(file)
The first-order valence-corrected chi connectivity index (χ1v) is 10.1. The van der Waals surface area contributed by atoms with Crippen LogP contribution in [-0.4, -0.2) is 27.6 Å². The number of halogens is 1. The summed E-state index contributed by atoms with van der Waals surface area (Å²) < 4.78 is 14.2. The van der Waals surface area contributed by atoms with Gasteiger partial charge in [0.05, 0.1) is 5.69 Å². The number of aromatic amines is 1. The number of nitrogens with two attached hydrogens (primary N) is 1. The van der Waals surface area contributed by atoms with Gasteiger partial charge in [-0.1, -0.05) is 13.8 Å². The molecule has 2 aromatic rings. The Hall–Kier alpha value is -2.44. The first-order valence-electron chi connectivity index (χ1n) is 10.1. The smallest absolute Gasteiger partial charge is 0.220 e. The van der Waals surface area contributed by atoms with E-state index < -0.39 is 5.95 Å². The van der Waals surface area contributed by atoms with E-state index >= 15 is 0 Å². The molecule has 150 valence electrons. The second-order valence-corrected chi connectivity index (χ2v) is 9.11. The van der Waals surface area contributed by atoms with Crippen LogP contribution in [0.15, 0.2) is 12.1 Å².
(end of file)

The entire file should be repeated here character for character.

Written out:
The first-order valence-corrected chi connectivity index (χ1v) is 10.1. The van der Waals surface area contributed by atoms with Crippen LogP contribution in [-0.4, -0.2) is 27.6 Å². The number of halogens is 1. The summed E-state index contributed by atoms with van der Waals surface area (Å²) < 4.78 is 14.2. The van der Waals surface area contributed by atoms with Gasteiger partial charge in [0.05, 0.1) is 5.69 Å². The number of aromatic amines is 1. The number of nitrogens with two attached hydrogens (primary N) is 1. The van der Waals surface area contributed by atoms with Gasteiger partial charge in [-0.1, -0.05) is 13.8 Å². The molecule has 2 aromatic rings. The Hall–Kier alpha value is -2.44. The first-order valence-electron chi connectivity index (χ1n) is 10.1. The smallest absolute Gasteiger partial charge is 0.220 e. The van der Waals surface area contributed by atoms with E-state index < -0.39 is 5.95 Å². The van der Waals surface area contributed by atoms with E-state index >= 15 is 0 Å². The molecule has 150 valence electrons. The second-order valence-corrected chi connectivity index (χ2v) is 9.11. The van der Waals surface area contributed by atoms with Crippen LogP contribution in [0.15, 0.2) is 12.1 Å².